"Our recent report went as far as we legally could, and the government should take action to allow companies to provide additional transparency," Microsoft said in a statement at the time.

In November, the tech giant followed the examples of Google and Yahoo in encrypting its worldwide datacentre traffic in order to prevent the US government from surveilling and wiretapping the cables.

In December, Microsoft's Smith called the US government an "advanced persistent threat" in another company blog post.

"Recent press stories have reported allegations of governmental interception and collection without search warrants or legal subpoenas of customer data as it travels between customers and servers or between company datacentres in our industry," Smith wrote.

"If true, these efforts threaten to seriously undermine confidence in the security and privacy of online communications. Indeed, government snooping potentially now constitutes an 'advanced persistent threat', alongside sophisticated malware and cyberattacks."

Smith ended Monday's missive by stating, "The best way to launch such an [international] effort is for the United States to take the lead."

Updated January 22, 2014, at 8.50am AEDST: A quote on the president's NSA reforms was misattributed to Microsoft and has been removed.

Topics: Microsoft, Government US, Security


Corinne is sub-editor across all CBS Interactive sites, and joined the company after completing her degrees in Communications and Law, and undertaking a string of internships in law and journalism. Corinne is also a journalist for ZDNet.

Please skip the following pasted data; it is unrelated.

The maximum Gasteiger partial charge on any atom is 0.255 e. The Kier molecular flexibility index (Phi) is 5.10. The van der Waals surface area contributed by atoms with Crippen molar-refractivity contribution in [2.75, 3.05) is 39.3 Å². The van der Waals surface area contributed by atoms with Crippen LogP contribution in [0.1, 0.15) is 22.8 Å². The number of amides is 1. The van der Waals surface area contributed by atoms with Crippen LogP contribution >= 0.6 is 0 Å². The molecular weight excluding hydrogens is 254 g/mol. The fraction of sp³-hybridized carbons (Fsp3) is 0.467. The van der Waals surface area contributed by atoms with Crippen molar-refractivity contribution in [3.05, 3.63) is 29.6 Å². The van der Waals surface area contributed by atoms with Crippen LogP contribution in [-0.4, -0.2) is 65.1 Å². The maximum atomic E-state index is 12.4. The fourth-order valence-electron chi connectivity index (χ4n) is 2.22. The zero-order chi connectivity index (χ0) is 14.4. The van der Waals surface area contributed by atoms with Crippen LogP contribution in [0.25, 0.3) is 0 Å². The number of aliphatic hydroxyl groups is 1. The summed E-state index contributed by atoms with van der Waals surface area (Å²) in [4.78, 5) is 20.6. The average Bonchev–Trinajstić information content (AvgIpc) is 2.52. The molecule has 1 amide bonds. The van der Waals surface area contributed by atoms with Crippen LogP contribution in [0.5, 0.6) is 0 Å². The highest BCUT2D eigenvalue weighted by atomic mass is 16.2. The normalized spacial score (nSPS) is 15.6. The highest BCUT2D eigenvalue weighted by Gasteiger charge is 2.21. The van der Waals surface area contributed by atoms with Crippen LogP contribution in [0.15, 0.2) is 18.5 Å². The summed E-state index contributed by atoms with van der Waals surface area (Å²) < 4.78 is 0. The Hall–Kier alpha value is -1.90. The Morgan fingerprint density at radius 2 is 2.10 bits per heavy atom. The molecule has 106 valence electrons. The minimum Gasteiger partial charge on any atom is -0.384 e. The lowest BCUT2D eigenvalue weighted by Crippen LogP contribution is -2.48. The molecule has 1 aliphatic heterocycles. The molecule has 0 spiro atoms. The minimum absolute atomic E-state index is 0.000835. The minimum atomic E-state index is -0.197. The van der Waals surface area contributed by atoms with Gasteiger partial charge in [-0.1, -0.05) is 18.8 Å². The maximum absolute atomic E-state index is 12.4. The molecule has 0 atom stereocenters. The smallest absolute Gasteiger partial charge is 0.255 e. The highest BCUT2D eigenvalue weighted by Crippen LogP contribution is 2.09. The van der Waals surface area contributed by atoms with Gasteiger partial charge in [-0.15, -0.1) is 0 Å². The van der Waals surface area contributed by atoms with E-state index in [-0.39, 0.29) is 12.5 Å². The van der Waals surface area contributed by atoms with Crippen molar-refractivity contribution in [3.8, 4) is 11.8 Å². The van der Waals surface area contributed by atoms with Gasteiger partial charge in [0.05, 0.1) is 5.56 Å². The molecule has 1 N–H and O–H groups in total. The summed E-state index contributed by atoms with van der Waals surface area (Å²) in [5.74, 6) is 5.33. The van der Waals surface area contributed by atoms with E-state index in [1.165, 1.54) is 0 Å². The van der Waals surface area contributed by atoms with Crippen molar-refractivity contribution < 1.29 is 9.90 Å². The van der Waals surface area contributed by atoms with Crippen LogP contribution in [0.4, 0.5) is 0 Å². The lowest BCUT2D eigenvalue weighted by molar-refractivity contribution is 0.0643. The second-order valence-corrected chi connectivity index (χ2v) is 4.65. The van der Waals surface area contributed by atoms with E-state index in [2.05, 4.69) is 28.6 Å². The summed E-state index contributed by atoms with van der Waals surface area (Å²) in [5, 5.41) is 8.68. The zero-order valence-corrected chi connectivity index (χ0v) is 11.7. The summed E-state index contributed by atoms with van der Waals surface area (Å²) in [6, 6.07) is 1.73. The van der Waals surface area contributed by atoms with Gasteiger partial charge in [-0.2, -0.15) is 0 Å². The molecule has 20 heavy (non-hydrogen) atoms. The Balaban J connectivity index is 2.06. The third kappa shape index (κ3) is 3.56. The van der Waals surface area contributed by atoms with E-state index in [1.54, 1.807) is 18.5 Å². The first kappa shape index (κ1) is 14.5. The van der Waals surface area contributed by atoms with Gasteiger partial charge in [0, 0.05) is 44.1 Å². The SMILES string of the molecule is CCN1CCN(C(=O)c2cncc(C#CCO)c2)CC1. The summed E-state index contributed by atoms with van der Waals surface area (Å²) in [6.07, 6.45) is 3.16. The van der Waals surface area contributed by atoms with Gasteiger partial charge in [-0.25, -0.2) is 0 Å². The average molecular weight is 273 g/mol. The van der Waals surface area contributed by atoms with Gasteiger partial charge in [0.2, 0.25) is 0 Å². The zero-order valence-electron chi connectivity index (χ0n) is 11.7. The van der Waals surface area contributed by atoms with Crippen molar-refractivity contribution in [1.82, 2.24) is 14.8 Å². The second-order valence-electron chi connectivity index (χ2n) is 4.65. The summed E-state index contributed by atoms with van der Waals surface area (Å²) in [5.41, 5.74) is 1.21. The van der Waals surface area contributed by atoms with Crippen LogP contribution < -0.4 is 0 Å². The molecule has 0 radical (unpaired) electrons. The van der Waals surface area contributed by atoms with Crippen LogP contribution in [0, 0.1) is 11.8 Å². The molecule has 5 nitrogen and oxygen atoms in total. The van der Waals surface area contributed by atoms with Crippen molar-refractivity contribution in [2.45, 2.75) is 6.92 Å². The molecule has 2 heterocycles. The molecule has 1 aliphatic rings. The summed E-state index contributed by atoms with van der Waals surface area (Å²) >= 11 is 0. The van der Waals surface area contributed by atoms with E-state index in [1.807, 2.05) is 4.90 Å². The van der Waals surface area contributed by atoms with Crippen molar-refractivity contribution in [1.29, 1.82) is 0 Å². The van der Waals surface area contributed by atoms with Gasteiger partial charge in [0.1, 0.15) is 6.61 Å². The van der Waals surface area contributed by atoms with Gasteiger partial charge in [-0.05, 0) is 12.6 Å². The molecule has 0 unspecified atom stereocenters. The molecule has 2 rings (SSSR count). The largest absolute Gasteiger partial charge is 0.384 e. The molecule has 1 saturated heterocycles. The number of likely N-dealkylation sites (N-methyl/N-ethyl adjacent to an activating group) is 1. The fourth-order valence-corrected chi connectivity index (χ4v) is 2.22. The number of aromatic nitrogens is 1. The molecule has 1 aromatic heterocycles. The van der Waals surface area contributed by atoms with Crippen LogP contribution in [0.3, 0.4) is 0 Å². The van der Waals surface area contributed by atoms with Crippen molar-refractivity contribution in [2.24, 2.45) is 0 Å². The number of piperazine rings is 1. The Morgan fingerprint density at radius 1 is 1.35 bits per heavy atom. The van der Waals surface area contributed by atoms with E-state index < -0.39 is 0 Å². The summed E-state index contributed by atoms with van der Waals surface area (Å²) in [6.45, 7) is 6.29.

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  • It's a nice idea, but...

    ...I predict it will go nowhere and maybe it should, as I doubt that diplomats and international bureaucrats (many of whom are appointed by authoritarian states) are better guardians of civil liberties than are elected officials.
    John L. Ries
  • If these corporations are really so concerned

    about our personal data, how about THEY stop collecting and storing it too? I can see some of for some period of time, but some, google, microsoft for example, get ahold of it, get all they can and never let any of it go, using for their own purposes, and nevermind that they did not ask the people if they could. So how are the governments any worse? Want them to stop raiding your cookie jar? Stop filling it up with cookies you probably should not have either.
  • MS has made a good suggestion here

    If there was an international convention, or at least if the 5 eyes adjusted the current security one to at least recognise each other's security agencies & key security & privacy laws as 'OK', then that'd go a long way to helping organisations & vendors based in those countries overcome 1 major road block to taking up public cloud instead of private cloud.

    Mind you, there are other road blocks stopping organisations going cloud. But the FISA type legislation all countries have is the thing that puts organisations and vendors like MS into a no win legal situation, and so is probably the most serious road block stopping public cloud.